Monday, October 03, 2005 - McGuinty, Miller to meet on new city powers `New deal' talks at critical stage

The Star's Ian Urquhart muses about planned discussions between Mayor Miller and the Premier McGuinty about a 'new deal' for Toronto:

Urquhart column - Oct 3 2005

Urquhart's money seems to be on the allowance of some GTA-wide tax provision to help "poor" old Toronto. [Yep - the Toronto that receives almost $200 million in transfers from the other parts of the GTA, the lion's share of the gas tax allocated to municipalities, supersized business taxes..]

Here's a new deal for you my suburban friends - you get to pay higher taxes to help bail out Toronto - a city that hasn't even tried to stop its runaway spending express train. And guess what, Mayor Miller and his tax and spend loving leftist council will get to raise this tax over and over again. Run for your lives or at least hide your women and children.


AlanTdot said...

Do you never get tired of spewing this purile crap? Wow! In less than ten minutes all I read was your dislike for the Toronto Star/Liberals/The overspending City of Toronto etc, etc..

Why does Toronto get more money than the surrounding areas in Taxes? Because no one travels to Toronto to see the symmetrical housing of Markham/Richmond Hill/Thornhill as a vacation.

No 16 year old runs away from the Annex to panhandle on the streets of Barrie.

You seem quite frustrated. Why are you here? I hear there is a whole province of people who think like you - i.e. hate Toronto and damn lefties - it's called Alberta....GO!

J. Albert said...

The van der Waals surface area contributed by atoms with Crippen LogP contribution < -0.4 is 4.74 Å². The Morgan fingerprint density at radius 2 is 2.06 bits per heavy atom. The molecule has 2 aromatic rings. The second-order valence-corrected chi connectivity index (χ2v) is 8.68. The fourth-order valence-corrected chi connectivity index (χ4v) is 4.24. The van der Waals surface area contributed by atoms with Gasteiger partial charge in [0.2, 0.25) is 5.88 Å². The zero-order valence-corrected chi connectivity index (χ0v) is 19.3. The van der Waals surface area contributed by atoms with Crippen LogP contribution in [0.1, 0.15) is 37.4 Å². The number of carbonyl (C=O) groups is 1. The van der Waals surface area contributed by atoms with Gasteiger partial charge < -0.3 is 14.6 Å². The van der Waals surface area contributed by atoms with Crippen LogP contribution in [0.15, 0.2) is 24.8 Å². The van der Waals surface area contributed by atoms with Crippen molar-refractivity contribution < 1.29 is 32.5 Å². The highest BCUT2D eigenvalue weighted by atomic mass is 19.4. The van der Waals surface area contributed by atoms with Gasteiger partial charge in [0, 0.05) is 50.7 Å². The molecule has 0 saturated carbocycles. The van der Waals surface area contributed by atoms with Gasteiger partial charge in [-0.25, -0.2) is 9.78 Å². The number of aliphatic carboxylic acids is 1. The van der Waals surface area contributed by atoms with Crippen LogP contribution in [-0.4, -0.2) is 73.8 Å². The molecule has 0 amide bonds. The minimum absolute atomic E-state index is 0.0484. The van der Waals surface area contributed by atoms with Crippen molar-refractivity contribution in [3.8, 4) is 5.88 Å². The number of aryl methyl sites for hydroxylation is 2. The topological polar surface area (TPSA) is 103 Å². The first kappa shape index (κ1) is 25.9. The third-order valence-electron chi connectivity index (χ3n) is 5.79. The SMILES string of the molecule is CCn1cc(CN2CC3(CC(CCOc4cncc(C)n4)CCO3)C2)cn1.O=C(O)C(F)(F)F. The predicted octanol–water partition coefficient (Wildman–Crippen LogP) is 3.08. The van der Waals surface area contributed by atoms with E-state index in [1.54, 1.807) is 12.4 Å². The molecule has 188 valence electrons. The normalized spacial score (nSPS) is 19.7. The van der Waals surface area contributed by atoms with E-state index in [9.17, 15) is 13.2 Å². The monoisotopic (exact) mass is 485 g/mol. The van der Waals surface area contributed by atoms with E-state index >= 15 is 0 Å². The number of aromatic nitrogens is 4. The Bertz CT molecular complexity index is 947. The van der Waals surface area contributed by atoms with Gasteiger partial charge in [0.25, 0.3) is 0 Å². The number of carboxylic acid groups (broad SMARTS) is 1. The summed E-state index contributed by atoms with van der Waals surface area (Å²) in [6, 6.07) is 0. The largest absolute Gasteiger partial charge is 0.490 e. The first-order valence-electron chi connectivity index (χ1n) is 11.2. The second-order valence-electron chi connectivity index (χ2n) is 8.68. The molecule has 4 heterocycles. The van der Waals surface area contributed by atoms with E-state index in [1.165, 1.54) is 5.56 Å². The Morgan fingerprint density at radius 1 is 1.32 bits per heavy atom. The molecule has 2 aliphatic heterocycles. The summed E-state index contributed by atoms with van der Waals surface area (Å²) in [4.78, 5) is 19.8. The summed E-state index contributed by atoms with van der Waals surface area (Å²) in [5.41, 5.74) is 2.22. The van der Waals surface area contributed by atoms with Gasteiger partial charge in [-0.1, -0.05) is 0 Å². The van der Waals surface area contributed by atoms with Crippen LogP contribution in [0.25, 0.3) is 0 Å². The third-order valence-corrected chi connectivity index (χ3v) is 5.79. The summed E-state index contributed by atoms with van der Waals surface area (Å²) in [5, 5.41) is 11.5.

Civility appears to have taken a vacation. Toronto, being the heart of the GTA Metropolis has a natural advantage over suburban areas in being able to fund itself from a property tax base:

- the most valuable land is near the center
- there is more dense development

Properly managed, Toronto should need no transfers from outlying areas. If you read Gotham - a Pulitzer prize winning history of NYC - you will notice that it was Brooklyn that wanted to join up with the original NY (Manhattan) because the latter had the leverage afforded by the greater density and valuations.

Toronto has turned logic on its head by managing to make the suburbs the cash cows.

Well - one can always run away from situations - if so, there wouldn't be much political discourse.

I'm not frustrated at all. I've had personal thank-you letters from provincial cabinet ministers thanking me for analyses I forwarded them on City of Toronto benchmarks vs other major cities.

It looks like the new City of Toronto Act will be very light on new tax sources. Mayor Miller has already acknowledged that it will not cure the city's financial crunch. This could mean that this will mean the beginning of the end of the policy of profligacy.

PS - I'm not sure where they are from, but there sure seemed to be more than a couple of street kids in Downtown Barrie last time I was there.